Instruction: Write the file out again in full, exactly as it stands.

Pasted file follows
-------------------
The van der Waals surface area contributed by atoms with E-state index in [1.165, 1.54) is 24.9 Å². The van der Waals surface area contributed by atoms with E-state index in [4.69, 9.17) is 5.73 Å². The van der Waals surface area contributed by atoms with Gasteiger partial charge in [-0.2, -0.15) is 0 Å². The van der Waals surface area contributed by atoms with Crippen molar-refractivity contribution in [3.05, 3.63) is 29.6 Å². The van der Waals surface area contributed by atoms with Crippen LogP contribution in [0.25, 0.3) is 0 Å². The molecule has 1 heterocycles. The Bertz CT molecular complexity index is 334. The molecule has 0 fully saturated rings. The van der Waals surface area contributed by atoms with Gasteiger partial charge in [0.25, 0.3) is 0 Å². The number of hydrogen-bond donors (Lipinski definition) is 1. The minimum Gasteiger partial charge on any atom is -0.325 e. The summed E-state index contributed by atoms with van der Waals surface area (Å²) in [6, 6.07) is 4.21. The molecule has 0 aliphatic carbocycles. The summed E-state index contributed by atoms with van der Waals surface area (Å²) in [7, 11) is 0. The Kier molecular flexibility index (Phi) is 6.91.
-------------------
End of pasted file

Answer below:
The van der Waals surface area contributed by atoms with E-state index in [1.165, 1.54) is 24.9 Å². The van der Waals surface area contributed by atoms with E-state index in [4.69, 9.17) is 5.73 Å². The van der Waals surface area contributed by atoms with Gasteiger partial charge in [-0.2, -0.15) is 0 Å². The van der Waals surface area contributed by atoms with Crippen molar-refractivity contribution in [3.05, 3.63) is 29.6 Å². The van der Waals surface area contributed by atoms with Crippen LogP contribution in [0.25, 0.3) is 0 Å². The molecule has 1 heterocycles. The Bertz CT molecular complexity index is 334. The molecule has 0 fully saturated rings. The van der Waals surface area contributed by atoms with Gasteiger partial charge in [0.25, 0.3) is 0 Å². The number of hydrogen-bond donors (Lipinski definition) is 1. The minimum Gasteiger partial charge on any atom is -0.325 e. The summed E-state index contributed by atoms with van der Waals surface area (Å²) in [6, 6.07) is 4.21. The molecule has 0 aliphatic carbocycles. The summed E-state index contributed by atoms with van der Waals surface area (Å²) in [7, 11) is 0. The Kier molecular flexibility index (Phi) is 6.91.